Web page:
My slight worry about Amy’s residential was that she’s had her insulin pump for just over four years which means the warranty has run out. Whilst we can easily get her a new one we’ve chosen not to, until she decides which one to commit to for the next four years.
So that’s an out-of-warranty-will-not-be-replaced-if-it-dies insulin pump and activities like surfing, Total Wipeout and perhaps the most worrying for the pump, coasteering.
Week one excitement
NCS’s four week programme starts with a residential week away doing lots of activities on a daily basis. The first adrenalin-rush activity happens when the kids are dropped at the departure point and they get to meet everyone else for the first time, a brand new group of people and a week away from home, it’s a first for many as it was for Amy.
Worst night ever, NCS and Nightscout save the day
I don’t want to dwell about the situation on Tuesday night which at one point felt like the worst night anyone could have, but I know some parents of kids with Type 1 might be worried about how NCS themselves might deal with an issue…so…
Amy is currently wearing Dexcom CGM and using Nightscout, which means her glucose levels can be remotely monitored. I don’t monitor them but I wear a smartwatch which wakes me up if her levels become worrying.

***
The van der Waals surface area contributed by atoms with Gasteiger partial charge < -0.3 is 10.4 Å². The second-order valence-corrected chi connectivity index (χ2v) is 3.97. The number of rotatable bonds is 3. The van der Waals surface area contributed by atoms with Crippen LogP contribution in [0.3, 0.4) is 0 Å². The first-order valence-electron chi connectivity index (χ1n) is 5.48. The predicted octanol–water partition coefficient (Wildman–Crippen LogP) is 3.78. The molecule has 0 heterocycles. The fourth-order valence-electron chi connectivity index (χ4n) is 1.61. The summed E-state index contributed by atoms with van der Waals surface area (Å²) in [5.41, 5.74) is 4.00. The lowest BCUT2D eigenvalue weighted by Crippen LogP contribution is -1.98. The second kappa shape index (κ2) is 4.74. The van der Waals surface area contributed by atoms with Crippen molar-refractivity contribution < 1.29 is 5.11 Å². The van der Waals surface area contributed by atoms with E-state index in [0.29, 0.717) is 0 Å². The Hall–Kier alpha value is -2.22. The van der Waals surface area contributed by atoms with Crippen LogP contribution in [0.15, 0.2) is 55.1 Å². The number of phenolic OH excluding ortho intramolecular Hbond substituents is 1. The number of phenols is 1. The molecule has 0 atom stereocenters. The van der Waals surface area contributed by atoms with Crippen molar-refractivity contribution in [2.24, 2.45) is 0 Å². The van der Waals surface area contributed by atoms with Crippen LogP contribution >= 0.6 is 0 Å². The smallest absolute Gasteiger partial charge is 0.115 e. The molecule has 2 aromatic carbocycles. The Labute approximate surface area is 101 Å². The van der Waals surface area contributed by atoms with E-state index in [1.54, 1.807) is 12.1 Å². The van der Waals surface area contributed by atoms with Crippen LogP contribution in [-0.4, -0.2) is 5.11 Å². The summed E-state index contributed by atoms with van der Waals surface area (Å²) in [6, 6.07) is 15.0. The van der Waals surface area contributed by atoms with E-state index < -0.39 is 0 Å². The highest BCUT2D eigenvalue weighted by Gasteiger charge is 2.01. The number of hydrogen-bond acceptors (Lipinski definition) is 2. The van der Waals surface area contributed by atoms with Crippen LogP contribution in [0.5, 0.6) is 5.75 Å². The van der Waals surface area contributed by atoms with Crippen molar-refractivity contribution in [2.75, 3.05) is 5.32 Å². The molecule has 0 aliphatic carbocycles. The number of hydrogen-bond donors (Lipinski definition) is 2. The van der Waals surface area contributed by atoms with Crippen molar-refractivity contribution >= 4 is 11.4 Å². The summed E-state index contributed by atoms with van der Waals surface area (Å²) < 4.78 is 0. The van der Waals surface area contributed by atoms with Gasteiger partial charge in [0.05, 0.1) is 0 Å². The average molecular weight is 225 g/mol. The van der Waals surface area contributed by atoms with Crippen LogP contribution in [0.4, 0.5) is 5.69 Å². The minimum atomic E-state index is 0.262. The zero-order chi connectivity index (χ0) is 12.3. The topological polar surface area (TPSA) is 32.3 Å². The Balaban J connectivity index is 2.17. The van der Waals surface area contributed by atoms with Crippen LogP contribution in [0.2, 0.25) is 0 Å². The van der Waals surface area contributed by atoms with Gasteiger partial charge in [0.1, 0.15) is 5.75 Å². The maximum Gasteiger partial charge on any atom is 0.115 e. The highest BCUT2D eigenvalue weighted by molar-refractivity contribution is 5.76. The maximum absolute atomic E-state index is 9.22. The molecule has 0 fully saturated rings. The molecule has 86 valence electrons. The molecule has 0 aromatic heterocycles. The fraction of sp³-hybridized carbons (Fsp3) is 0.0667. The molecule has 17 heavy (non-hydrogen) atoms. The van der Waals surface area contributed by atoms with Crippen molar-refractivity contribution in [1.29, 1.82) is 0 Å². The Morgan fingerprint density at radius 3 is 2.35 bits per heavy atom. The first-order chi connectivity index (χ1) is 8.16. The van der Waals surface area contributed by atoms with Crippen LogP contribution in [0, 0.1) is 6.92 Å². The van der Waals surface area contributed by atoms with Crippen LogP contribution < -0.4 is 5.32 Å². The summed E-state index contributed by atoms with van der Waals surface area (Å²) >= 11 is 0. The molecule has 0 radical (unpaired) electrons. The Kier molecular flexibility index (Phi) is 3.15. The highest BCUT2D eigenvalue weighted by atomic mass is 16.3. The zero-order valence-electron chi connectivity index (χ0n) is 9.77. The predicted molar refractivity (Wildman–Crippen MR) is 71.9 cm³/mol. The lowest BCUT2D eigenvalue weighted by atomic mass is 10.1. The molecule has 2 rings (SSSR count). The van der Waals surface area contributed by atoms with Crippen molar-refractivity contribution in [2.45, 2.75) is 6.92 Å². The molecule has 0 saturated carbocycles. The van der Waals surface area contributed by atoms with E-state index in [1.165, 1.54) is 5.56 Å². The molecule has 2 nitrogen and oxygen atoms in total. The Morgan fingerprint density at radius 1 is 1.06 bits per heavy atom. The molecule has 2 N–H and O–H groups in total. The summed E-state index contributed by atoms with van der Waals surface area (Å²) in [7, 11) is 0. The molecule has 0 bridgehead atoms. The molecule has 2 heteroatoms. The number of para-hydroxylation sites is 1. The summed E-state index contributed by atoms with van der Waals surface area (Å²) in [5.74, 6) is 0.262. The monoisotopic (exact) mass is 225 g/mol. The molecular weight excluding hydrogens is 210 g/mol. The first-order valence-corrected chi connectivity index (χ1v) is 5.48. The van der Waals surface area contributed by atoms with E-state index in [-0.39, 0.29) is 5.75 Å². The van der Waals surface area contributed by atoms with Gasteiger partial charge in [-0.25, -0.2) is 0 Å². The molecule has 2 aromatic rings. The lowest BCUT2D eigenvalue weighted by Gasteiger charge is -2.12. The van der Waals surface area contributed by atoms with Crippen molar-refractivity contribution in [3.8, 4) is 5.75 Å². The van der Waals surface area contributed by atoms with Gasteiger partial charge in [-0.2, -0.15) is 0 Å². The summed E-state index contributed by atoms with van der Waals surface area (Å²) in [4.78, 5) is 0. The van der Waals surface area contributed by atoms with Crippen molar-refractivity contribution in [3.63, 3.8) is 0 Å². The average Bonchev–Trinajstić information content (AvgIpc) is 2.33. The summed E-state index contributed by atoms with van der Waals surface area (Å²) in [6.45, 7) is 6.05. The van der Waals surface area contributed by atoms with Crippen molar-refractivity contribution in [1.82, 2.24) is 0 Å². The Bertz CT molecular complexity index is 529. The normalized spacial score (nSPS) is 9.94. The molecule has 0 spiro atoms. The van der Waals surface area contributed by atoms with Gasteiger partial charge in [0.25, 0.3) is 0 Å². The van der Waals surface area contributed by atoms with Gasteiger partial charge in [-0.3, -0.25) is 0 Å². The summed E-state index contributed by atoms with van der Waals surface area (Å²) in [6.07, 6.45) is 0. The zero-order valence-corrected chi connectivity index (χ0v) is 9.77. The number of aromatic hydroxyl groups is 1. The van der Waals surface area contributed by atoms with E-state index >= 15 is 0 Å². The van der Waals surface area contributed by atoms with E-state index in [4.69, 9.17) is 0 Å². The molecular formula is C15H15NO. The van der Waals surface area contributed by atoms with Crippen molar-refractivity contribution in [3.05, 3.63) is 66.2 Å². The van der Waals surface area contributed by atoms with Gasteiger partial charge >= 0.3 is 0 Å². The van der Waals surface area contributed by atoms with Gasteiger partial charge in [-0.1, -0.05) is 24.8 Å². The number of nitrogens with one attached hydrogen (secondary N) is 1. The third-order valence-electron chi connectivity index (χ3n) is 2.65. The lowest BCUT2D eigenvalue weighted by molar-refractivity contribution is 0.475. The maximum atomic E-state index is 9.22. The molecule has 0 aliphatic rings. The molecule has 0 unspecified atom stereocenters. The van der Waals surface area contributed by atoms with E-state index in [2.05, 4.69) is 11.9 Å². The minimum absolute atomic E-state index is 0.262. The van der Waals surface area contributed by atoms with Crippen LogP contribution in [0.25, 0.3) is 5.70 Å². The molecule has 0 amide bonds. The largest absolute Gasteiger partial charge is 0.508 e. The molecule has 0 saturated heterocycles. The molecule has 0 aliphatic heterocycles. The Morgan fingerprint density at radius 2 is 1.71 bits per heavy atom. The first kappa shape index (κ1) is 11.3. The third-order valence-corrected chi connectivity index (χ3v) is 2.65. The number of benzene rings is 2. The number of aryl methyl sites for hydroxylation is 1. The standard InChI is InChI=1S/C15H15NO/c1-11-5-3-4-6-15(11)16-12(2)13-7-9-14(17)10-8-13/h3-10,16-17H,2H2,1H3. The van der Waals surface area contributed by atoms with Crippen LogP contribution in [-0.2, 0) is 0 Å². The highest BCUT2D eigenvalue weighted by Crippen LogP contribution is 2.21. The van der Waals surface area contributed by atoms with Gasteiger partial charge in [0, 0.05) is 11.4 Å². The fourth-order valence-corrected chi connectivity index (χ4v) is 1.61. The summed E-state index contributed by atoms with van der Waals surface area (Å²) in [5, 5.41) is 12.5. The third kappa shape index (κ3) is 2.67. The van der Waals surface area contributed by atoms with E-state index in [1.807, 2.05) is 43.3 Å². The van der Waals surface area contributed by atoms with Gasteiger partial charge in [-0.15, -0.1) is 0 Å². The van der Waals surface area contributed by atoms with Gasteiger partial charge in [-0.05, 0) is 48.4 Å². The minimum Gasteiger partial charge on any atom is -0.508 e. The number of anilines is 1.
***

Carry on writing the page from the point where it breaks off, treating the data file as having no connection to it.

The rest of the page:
I was woken at 00:30 on Wednesday, I looked at the CGM graph on my phone and waited. The numbers dropped further, and further and further still, way below the minimum number of 4mmol.
Eventually I texted Amy who was asleep and never woke.
I watched numbers in their 2’s appear, then 1’s.
I tried calling Amy, she didn’t wake.
I was confident this was a CGM calibration issue but I couldn’t just bat it off and do nothing.
Feeling sick and with tears in my eyes I eventually and reluctantly called the NCS support line and woke up Danny who calmly listened to my clear message of what I needed him to do (contact the leaders, wake Amy, check glucose level, give glucose probably).
Danny took control, contacted the leaders who were with Amy and did everything as instructed.
At 01:52 I got the best text message in the world, it was Amy who had just been woken up by the leaders. She was okay, after a glucose check she was 3.8, the whole thing was a calibration issue.
Throughout this time Danny had stayed awake, he hadn’t just passed on the info and gone back to sleep. He texted me to let me know Amy was okay and checked we’d been in contact.
Three leaders were awake with Amy throughout.
Amy had treated the hypo and was keen that the leaders’ night shouldn’t be disturbed and at 02:15 everyone went back to sleep, everyone except me as I couldn’t shake the sickness in my stomach. I just sat and stared at the Nightscout screen for 5 hours.
Remote monitoring, friend or foe?
On hearing the story one friend suggested it might be better not to know about the glucose levels.
My response is simple: By the time she was woken Amy was hypo and after (over)treating that hypo she dropped another 5mmol before over 4 hours. If I had not been woken up this real situation would have happened as early as 30 minutes later.
Everyone would have still been asleep, she wouldn’t have woken up, maybe ever.
Remote monitoring saved the day, without a doubt.